Wild viruses and wildfires have two things in common. If neglected, they can spread out of control. If handled properly, they can be stamped out for good. Presently, the flame of polio is near extinction – but sparks in three countries threaten to ignite a global blaze. Now is the moment to act.
During the next two weeks, on two continents, two events offer the chance for a breakthrough. First, the leaders of the world’s largest economies – the G8 – congregate at the US presidential retreat at Camp David in rural Maryland. A week later, the world’s ministers of health convene in Geneva. Together, they can push to deliver on an epic promise: to liberate humankind from one of the world’s most deadly and debilitating diseases.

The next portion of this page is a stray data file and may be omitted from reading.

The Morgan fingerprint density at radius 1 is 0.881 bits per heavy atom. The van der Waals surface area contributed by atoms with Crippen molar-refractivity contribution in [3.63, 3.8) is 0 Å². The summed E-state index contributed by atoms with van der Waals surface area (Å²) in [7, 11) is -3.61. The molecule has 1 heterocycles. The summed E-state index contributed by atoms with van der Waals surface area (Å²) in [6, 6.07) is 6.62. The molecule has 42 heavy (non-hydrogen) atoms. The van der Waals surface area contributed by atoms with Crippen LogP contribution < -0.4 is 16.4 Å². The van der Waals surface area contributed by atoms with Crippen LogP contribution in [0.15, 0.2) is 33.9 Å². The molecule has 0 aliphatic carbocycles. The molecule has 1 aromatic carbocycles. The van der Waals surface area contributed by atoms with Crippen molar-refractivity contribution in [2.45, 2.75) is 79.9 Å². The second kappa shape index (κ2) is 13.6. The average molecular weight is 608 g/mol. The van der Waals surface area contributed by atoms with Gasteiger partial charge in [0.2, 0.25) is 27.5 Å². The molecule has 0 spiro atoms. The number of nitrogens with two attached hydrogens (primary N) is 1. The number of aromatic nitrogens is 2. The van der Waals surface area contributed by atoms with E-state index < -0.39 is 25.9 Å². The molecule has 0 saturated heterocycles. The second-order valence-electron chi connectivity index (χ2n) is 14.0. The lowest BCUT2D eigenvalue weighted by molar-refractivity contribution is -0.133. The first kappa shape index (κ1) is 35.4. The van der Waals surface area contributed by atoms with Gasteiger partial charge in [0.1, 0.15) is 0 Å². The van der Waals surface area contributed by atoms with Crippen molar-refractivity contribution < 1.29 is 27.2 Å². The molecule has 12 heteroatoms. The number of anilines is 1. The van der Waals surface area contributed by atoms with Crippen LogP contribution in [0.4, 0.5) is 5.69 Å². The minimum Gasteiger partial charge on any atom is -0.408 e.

The world’s war on polio, declared nearly a quarter of a century ago, was as ambitious an undertaking as the successful campaign to eradicate another great public health menace, smallpox. Slowly but surely, over the years, we have advanced on that goal. Polio today survives in only three countries: Afghanistan, Nigeria and Pakistan. That’s the good news. The bad: we are in danger of falling victim to our own success.
Here’s why: the world is now